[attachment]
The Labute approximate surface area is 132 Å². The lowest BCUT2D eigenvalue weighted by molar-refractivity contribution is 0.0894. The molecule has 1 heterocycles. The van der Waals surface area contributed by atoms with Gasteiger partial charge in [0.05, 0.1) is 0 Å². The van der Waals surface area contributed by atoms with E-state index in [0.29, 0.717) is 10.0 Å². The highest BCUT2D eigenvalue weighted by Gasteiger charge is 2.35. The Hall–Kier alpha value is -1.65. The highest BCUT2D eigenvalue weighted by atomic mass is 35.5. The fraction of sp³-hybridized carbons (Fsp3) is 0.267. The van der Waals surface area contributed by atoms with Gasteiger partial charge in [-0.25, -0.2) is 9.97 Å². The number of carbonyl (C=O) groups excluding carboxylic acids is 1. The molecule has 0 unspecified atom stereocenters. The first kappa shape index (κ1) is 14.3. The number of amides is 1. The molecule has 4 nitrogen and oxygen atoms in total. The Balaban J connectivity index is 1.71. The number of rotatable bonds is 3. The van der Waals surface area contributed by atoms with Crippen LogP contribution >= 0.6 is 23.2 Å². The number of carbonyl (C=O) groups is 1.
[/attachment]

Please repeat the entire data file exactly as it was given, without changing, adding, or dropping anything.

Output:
The Labute approximate surface area is 132 Å². The lowest BCUT2D eigenvalue weighted by molar-refractivity contribution is 0.0894. The molecule has 1 heterocycles. The van der Waals surface area contributed by atoms with Gasteiger partial charge in [0.05, 0.1) is 0 Å². The van der Waals surface area contributed by atoms with E-state index in [0.29, 0.717) is 10.0 Å². The highest BCUT2D eigenvalue weighted by Gasteiger charge is 2.35. The Hall–Kier alpha value is -1.65. The highest BCUT2D eigenvalue weighted by atomic mass is 35.5. The fraction of sp³-hybridized carbons (Fsp3) is 0.267. The van der Waals surface area contributed by atoms with Gasteiger partial charge in [-0.25, -0.2) is 9.97 Å². The number of carbonyl (C=O) groups excluding carboxylic acids is 1. The molecule has 0 unspecified atom stereocenters. The first kappa shape index (κ1) is 14.3. The number of amides is 1. The molecule has 4 nitrogen and oxygen atoms in total. The Balaban J connectivity index is 1.71. The number of rotatable bonds is 3. The van der Waals surface area contributed by atoms with Crippen LogP contribution >= 0.6 is 23.2 Å². The number of carbonyl (C=O) groups is 1.